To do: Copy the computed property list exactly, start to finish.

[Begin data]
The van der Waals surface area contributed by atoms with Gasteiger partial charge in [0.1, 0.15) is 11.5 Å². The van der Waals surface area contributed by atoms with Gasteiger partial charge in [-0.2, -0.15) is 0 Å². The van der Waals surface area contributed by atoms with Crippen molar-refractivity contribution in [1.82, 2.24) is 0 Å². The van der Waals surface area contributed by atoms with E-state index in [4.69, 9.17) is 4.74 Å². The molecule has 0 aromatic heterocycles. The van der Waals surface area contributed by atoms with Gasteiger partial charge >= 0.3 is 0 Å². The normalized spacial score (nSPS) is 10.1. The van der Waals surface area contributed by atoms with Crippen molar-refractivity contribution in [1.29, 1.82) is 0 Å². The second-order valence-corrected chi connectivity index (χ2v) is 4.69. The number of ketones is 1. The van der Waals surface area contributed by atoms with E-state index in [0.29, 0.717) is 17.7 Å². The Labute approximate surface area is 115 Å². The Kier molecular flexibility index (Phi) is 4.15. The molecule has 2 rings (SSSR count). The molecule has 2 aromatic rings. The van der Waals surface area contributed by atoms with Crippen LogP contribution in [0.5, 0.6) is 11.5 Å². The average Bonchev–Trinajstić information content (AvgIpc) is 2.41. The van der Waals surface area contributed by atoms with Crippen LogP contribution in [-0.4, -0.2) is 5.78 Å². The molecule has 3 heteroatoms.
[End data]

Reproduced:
The van der Waals surface area contributed by atoms with Gasteiger partial charge in [0.1, 0.15) is 11.5 Å². The van der Waals surface area contributed by atoms with Gasteiger partial charge in [-0.2, -0.15) is 0 Å². The van der Waals surface area contributed by atoms with Crippen molar-refractivity contribution in [1.82, 2.24) is 0 Å². The van der Waals surface area contributed by atoms with E-state index in [4.69, 9.17) is 4.74 Å². The molecule has 0 aromatic heterocycles. The van der Waals surface area contributed by atoms with Gasteiger partial charge >= 0.3 is 0 Å². The normalized spacial score (nSPS) is 10.1. The van der Waals surface area contributed by atoms with Crippen molar-refractivity contribution in [1.29, 1.82) is 0 Å². The second-order valence-corrected chi connectivity index (χ2v) is 4.69. The number of ketones is 1. The van der Waals surface area contributed by atoms with E-state index in [0.29, 0.717) is 17.7 Å². The Labute approximate surface area is 115 Å². The Kier molecular flexibility index (Phi) is 4.15. The molecule has 2 rings (SSSR count). The molecule has 2 aromatic rings. The van der Waals surface area contributed by atoms with Crippen LogP contribution in [0.5, 0.6) is 11.5 Å². The average Bonchev–Trinajstić information content (AvgIpc) is 2.41. The van der Waals surface area contributed by atoms with Crippen LogP contribution in [-0.4, -0.2) is 5.78 Å². The molecule has 3 heteroatoms.